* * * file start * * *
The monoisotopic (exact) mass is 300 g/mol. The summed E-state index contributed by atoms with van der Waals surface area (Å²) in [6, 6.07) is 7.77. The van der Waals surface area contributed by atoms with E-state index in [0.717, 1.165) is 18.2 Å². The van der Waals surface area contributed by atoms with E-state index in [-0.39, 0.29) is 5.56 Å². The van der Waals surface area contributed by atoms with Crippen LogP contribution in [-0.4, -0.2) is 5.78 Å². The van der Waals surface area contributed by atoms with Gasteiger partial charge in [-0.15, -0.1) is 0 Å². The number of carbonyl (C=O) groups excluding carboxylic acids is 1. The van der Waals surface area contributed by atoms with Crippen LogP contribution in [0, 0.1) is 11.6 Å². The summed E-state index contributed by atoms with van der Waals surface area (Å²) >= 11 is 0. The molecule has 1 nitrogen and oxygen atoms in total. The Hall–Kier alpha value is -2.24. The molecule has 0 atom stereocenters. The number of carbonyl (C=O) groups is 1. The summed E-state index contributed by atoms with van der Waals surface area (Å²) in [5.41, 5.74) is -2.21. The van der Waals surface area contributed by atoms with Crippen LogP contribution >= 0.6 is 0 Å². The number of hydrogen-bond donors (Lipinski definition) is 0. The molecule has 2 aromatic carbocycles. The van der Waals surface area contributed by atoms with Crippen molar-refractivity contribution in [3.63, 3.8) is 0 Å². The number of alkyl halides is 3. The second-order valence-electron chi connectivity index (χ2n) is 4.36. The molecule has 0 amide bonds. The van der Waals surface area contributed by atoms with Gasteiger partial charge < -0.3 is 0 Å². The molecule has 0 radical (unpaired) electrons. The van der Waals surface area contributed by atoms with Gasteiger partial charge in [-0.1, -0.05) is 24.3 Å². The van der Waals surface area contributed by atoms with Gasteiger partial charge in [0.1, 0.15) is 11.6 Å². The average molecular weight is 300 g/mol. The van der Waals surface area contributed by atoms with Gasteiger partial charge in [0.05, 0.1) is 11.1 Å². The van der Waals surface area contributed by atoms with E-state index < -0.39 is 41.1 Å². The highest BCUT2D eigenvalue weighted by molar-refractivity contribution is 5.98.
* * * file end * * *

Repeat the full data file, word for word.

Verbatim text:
The monoisotopic (exact) mass is 300 g/mol. The summed E-state index contributed by atoms with van der Waals surface area (Å²) in [6, 6.07) is 7.77. The van der Waals surface area contributed by atoms with E-state index in [0.717, 1.165) is 18.2 Å². The van der Waals surface area contributed by atoms with E-state index in [-0.39, 0.29) is 5.56 Å². The van der Waals surface area contributed by atoms with Crippen LogP contribution in [-0.4, -0.2) is 5.78 Å². The van der Waals surface area contributed by atoms with Gasteiger partial charge in [-0.15, -0.1) is 0 Å². The number of carbonyl (C=O) groups excluding carboxylic acids is 1. The van der Waals surface area contributed by atoms with Crippen LogP contribution in [0, 0.1) is 11.6 Å². The summed E-state index contributed by atoms with van der Waals surface area (Å²) >= 11 is 0. The molecule has 1 nitrogen and oxygen atoms in total. The Hall–Kier alpha value is -2.24. The molecule has 0 atom stereocenters. The number of carbonyl (C=O) groups is 1. The summed E-state index contributed by atoms with van der Waals surface area (Å²) in [5.41, 5.74) is -2.21. The van der Waals surface area contributed by atoms with Crippen LogP contribution >= 0.6 is 0 Å². The number of hydrogen-bond donors (Lipinski definition) is 0. The molecule has 2 aromatic carbocycles. The van der Waals surface area contributed by atoms with Crippen molar-refractivity contribution in [3.63, 3.8) is 0 Å². The number of alkyl halides is 3. The second-order valence-electron chi connectivity index (χ2n) is 4.36. The molecule has 0 amide bonds. The van der Waals surface area contributed by atoms with Gasteiger partial charge < -0.3 is 0 Å². The molecule has 0 radical (unpaired) electrons. The van der Waals surface area contributed by atoms with Gasteiger partial charge in [-0.1, -0.05) is 24.3 Å². The van der Waals surface area contributed by atoms with Gasteiger partial charge in [0.1, 0.15) is 11.6 Å². The average molecular weight is 300 g/mol. The van der Waals surface area contributed by atoms with Gasteiger partial charge in [0.05, 0.1) is 11.1 Å². The van der Waals surface area contributed by atoms with E-state index < -0.39 is 41.1 Å². The highest BCUT2D eigenvalue weighted by molar-refractivity contribution is 5.98.